And I am reminded of diplomatic protocol. Israel is incapable of behaving in a civilized manner.

    Congratulations on your Masters, good luck in your endeavors, and thank you for sharing this abomination.

    • W.Jones on August 7, 2015, 1:08 pm

      I think it is criminal and should be reported to the Secretary of State. It is reprehensible and should in no way be allowed in the nation’s capital, Israeli flag notwithstanding.

      I agree with all you said.

    • DoubleStandard on August 8, 2015, 2:05 pm

      It’s not criminal. You aren’t obligated to enter the embassy. What they did was absurd and wrong, but let’s keep perspective.

      • Mooser on August 9, 2015, 12:24 am

        “It’s not criminal.”

        I’m not sure a Zionist, and especially not one as addled as DS, is where I would go for advice on what’s legal or not.

  3. annie on August 7, 2015, 12:01 pm

    this is completely outrageous. i would urge everyone to let our state department know how you feel about this.

    • joemowrey on August 7, 2015, 4:13 pm

      I don’t know, Annie. If we bring this outrage to the attention of our State Department they might make the strip search of all “Arabs” a new directive.

  4. W.Jones on August 7, 2015, 1:21 pm


    If it were me, I would have refused and then made a cellphone call to my US program’s director, explaining that I was having problems at security. They don’t have the authority to arrest you in the US. Let the US police strip search you if they need to. Also in the US you can say that you don’t agree to a search and it can be considered a violation of the fourth amendment against “unreasonable searches and seizures”.

    If they do the search anyway, I think that you could get yourself into more trouble if you resist, but then later you can sue them, because
    “the Bill of Rights applies to everyone, even illegal immigrants. So an immigrant, legal or illegal, prosecuted under the criminal code has the right to due process, a speedy and public trial, and other rights protected by the Fifth and Sixth Amendments.”

    Israelis make these kinds of things a national scandal when it happens to them:

    However, I am not in your shoes and I know that you have to go back to living under Israeli rule. Sorry, brother. (not cousin, even though I am not Jewish or Middle Eastern).

    • Xpat on August 8, 2015, 10:58 am

      @ W. Jones – Israel officially justified the questioning of Turkish nationals because of their stated intention of “visiting Al-Aqsah mosque.” Where are the liberal Zionists who routinely praise Israel for its religious tolerance of non-Jewish religions?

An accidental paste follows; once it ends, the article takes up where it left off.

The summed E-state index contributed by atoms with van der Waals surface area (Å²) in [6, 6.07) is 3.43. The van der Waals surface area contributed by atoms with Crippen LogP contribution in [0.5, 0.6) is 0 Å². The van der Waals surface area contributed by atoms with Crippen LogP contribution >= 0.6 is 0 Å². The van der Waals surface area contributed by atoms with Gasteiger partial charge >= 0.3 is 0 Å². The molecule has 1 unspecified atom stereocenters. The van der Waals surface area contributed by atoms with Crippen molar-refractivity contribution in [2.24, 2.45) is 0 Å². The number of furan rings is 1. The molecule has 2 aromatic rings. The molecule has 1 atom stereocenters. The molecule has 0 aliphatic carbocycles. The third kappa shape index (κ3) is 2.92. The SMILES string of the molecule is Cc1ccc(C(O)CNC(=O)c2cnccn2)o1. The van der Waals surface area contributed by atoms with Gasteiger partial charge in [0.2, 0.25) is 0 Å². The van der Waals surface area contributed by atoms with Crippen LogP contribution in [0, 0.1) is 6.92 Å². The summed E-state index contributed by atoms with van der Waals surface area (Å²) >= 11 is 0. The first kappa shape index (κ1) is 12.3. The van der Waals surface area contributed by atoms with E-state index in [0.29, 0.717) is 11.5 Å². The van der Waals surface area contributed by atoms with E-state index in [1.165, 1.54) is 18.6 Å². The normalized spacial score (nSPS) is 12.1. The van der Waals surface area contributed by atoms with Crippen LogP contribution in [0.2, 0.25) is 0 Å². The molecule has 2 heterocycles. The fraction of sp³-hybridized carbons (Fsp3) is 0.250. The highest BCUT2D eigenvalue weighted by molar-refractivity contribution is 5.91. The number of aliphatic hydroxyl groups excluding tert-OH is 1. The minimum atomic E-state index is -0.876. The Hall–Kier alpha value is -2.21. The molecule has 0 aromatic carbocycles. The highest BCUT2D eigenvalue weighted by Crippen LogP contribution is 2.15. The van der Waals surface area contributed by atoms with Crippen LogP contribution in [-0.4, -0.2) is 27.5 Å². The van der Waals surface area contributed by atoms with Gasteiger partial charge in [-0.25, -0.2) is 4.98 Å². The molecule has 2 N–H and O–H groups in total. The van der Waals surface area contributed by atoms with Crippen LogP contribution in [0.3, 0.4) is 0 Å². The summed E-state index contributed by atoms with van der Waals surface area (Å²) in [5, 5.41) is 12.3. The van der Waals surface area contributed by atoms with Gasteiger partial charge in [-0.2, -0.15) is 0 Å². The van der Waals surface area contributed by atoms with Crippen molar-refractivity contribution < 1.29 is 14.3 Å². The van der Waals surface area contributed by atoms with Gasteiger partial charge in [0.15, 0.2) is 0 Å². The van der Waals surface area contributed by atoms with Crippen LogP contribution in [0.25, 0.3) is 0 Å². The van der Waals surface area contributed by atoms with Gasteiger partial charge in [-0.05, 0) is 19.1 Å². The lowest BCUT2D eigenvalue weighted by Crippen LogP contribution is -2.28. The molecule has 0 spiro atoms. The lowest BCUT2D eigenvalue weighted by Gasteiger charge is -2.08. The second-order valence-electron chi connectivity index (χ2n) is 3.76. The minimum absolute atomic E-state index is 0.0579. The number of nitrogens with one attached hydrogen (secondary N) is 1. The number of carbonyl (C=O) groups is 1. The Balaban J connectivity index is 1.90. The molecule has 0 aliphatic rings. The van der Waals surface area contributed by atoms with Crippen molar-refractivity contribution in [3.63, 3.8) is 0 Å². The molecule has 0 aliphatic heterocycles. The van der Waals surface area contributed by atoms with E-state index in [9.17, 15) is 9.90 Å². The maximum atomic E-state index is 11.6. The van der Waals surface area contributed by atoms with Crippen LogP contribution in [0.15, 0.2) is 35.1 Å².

• W.Jones on August 8, 2015, 1:16 pm


        Hophmi and others are around. And you can imagine the excuse- It’s worse in Somalia or some other place, so why are you picking on them? Works for almost anything.

  5. a blah chick on August 7, 2015, 2:25 pm

    I might be totally off base here but it seems that all these humiliations, large and small that Israel routinely subjects people to are part of their own insecurities. At the back of their minds is the thought, never openly articulated, that unless they engage in constant oppression their victims will rise up and turn the tables on them. Better to keep beating the untermensch emotionally and physically so that they never raise their heads and challenge authority. These attitudes are not evidence of a healthy society.

  6. a blah chick on August 7, 2015, 2:33 pm

    Didn’t Hillary Clinton have a press conference in Jerusalem some years back where the Palestinian reporters had to agree to be strip searched which they reused?

    • just on August 7, 2015, 2:54 pm

      Good memory, abc:

      From 2012:

      “Palestinian journalists balk at strip search

      Al Quds newspaper reporters trying to cover Clinton news conference say Israeli, foreign journalists not asked to drop pants

      A Palestinian journalist said he and three colleagues trying to cover US Secretary of State Hillary Rodham Clinton’s meeting in Jerusalem with Palestinian Prime Minister Salam Fayyad walked away after being asked to drop their pants in an Israeli security check.

      The Palestinian journalists were invited to Monday’s event by the US consulate, which sent a staffer to guide them through security. Mohammed Abu Khdeir of the Al Quds newspaper, which is published in east Jerusalem, said Israeli and foreign journalists were not asked to strip.

      Foreign journalists have complained in the past about being strip-searched at events with top Israeli politicians…

      An Israeli government official said Israel is trying to provide the best possible security for Clinton and that similar procedures are used at Western airports and in secure facilities in Western capitals.

      The head of the Palestinian Journalists’ Syndicate (PJS), Abdel Nasser Najjar, lauded the reporters for refusing to strip and backed their decision to boycott the event.

      In light of the incident, the PJS has decided to hold a demonstration on Tuesday outside the American consulate’s offices in Ramallah.

      Last year an Al-Jazeera cameraman was ordered to drop his pants during a security check before an event in which President Shimon Peres participated.

      In another incident last year, Prime Minister Benjamin Netanyahu’s guards ordered a pregnant Arab newswoman to remove her bra and told other reporters to strip to their underwear.”,7340,L-4256429,00.html